PNP: 9 in 10 Pinoys are cybercrime victims

By Cecille Suerte Felipe, The Philippine Star

Posted at Mar 19 2014 01:54 AM | Updated as of Mar 19 2014 09:54 AM

MANILA - Nine of 10 Filipino Internet users fell victim to cybercrime due to lack of awareness on security features of social networks, the Philippine National Police (PNP) claimed Tuesday.

PNP chief Director General Alan Purisima said he is relying on the capability of the PNP Anti-Cybercrime Group (ACG) under Senior Superintendent Gilbert Sosa to educate and protect the public from cyber criminals.

“The ACG has gathered information to help increase our awareness. And with better understanding we hope to be able to craft better operations and strategies against cybercrime,” Purisima said during the opening of the two-day 1st Anti-Cybercrime Summit held at the Multipurpose Hall in Camp Crame.

Currently, the Philippines ranks 17th in the world in Internet use.

Based on the data of the ACG, 2,778 cybercrime-related offenses were recorded by the PNP from 2003 to 2012.

The latest statistics, from 2010 to 2013, show that Internet fraud tops the list of cybercrime, followed by harassment, threats and libel.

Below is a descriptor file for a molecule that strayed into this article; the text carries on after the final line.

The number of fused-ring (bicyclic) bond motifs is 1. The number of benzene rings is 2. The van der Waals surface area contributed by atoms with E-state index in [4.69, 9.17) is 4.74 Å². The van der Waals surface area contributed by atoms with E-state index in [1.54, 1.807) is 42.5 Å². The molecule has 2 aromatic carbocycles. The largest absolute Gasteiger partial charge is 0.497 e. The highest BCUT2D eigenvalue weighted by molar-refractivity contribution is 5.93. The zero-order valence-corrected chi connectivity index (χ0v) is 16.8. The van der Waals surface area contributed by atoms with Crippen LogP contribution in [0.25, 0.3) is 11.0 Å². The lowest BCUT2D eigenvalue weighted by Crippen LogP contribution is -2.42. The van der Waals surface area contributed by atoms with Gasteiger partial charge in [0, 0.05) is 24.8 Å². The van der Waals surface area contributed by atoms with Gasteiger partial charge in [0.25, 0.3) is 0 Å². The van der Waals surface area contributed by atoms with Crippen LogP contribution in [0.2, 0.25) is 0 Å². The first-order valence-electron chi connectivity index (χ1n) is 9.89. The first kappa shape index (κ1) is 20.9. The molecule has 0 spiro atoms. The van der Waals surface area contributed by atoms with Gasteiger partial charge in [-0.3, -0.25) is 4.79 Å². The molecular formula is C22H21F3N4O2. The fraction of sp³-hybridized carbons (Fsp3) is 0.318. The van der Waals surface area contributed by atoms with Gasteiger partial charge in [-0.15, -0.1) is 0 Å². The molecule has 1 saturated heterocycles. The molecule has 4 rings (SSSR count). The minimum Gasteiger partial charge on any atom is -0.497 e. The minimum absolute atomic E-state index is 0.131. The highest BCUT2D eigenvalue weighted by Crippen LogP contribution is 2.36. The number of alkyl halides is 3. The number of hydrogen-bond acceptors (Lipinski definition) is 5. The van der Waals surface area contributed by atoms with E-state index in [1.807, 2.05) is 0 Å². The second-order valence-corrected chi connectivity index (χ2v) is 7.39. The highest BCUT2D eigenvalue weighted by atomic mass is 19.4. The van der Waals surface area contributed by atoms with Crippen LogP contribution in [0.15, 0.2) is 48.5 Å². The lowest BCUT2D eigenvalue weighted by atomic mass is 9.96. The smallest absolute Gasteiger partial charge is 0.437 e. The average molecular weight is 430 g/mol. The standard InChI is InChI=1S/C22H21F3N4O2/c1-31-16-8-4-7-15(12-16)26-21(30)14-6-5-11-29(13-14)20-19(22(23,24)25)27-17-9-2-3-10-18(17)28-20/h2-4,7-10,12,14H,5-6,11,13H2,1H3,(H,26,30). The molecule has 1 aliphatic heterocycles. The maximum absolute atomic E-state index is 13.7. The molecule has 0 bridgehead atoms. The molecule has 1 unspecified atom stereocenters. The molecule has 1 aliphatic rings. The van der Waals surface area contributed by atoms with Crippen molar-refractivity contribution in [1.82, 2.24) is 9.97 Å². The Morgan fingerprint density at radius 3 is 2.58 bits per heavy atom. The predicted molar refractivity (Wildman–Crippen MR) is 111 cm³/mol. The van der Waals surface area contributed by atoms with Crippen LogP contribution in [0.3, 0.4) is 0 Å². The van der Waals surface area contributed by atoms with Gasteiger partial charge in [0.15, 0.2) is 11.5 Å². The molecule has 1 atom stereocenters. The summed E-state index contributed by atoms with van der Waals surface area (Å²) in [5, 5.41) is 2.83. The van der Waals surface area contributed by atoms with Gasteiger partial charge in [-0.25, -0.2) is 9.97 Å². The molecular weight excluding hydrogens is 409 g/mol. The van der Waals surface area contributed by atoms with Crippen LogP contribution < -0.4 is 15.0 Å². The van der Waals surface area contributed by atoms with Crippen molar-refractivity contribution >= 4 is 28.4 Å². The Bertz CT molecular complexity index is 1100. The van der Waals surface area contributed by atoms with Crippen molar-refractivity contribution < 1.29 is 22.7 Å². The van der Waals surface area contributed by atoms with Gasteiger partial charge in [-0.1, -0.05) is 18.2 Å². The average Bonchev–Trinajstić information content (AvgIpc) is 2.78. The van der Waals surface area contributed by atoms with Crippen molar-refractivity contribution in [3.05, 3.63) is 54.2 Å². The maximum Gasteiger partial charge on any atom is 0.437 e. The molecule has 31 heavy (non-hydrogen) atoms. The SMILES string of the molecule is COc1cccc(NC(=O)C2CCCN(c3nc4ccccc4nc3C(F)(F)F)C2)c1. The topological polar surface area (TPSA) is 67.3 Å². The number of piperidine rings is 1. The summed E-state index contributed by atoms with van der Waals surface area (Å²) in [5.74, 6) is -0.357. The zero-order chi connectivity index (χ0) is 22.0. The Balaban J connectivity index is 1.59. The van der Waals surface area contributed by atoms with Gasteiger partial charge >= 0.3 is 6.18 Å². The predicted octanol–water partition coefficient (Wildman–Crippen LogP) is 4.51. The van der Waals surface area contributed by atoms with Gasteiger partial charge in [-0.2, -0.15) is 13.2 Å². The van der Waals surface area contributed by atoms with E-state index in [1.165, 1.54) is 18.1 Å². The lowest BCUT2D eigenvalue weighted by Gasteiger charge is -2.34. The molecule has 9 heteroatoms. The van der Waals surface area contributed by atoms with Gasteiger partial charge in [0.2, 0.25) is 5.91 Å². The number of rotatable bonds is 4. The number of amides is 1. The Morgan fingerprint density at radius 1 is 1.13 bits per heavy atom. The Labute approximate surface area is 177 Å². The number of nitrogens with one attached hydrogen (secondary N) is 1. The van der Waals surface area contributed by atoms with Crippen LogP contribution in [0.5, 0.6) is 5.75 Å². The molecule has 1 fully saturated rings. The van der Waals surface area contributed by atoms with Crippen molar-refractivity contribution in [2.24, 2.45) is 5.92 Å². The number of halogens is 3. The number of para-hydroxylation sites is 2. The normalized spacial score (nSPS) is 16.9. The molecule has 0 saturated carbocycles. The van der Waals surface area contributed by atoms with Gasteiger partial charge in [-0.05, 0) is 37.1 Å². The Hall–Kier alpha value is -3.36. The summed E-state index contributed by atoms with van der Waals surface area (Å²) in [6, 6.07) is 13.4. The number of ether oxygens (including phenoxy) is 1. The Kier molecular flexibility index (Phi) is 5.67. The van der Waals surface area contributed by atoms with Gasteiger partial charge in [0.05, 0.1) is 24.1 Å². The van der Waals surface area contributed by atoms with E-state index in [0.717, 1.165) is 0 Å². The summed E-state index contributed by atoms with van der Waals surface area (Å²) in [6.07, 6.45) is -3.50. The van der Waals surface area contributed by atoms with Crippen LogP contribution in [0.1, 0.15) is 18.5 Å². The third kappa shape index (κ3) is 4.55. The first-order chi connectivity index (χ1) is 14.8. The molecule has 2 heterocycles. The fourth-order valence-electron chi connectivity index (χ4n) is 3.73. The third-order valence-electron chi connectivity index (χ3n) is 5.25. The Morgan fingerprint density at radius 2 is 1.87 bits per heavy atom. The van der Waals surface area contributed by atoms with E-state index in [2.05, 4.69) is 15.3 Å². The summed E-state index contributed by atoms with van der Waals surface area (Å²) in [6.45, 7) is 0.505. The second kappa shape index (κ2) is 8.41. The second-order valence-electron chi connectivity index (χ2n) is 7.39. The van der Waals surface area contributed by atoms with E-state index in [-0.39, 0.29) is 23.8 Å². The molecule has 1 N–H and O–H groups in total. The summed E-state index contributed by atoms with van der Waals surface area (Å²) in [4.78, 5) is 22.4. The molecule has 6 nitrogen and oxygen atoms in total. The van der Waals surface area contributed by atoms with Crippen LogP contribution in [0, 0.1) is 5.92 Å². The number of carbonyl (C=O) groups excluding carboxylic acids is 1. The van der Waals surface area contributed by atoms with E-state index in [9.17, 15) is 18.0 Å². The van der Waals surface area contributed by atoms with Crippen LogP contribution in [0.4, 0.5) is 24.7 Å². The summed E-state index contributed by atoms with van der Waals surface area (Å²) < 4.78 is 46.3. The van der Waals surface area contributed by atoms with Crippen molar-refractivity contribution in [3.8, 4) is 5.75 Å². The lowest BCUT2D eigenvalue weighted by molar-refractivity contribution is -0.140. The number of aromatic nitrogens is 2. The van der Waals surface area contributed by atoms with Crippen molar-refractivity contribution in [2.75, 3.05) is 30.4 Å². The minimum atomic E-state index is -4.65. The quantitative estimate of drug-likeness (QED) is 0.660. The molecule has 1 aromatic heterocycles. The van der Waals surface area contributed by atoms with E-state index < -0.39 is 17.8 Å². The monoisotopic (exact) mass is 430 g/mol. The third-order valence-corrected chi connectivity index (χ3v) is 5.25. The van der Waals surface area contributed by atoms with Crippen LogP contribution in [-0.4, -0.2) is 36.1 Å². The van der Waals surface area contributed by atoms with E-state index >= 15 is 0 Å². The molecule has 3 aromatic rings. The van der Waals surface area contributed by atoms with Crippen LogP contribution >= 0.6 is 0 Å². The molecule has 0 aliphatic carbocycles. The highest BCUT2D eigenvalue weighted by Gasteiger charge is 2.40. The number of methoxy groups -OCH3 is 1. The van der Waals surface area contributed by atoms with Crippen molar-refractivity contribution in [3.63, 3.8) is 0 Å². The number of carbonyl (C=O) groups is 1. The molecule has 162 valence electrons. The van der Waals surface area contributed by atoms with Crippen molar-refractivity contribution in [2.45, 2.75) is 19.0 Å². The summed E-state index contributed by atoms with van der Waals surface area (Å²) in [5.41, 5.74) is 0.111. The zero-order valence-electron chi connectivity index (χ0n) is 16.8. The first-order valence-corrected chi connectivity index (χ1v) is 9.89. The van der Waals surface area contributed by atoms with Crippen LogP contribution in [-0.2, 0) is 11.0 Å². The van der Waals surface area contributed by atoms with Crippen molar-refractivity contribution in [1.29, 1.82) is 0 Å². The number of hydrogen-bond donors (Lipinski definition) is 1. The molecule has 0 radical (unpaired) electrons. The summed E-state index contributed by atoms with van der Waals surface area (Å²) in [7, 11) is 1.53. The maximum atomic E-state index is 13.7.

When asked to rate the level of awareness of Filipinos on cybercrime, Sosa placed it from three to four on a scale of one to 10.

“Such figure is alarming with Filipinos known to be heavy users of social media like Facebook and Twitter,” he said.

Purisima said the ACG has already investigated 601 cybercrime cases and examined 2,242 pieces of digital evidence.

“We attribute this accomplishment to our strong partnership with our local and international counterparts and technical support on training we receive from the US anti-terrorism assistance program,” he added.

He also said the PNP has put in all the needed equipment and manpower to address what it calls the new frontier of criminal activities.

“We may find ourselves in the midst of changing times where criminals are utilizing networks, blogs, message boards, chats and websites to look for their potential preys,” Purisima warned.

“The virtual world is now added to our scope of responsibility for use of information and communication technology as an informative tool to maintain peace and order. We now hope to better understand the virtual world and be able to clearly set the direction we are taking to our campaign against cybercrime,” he added.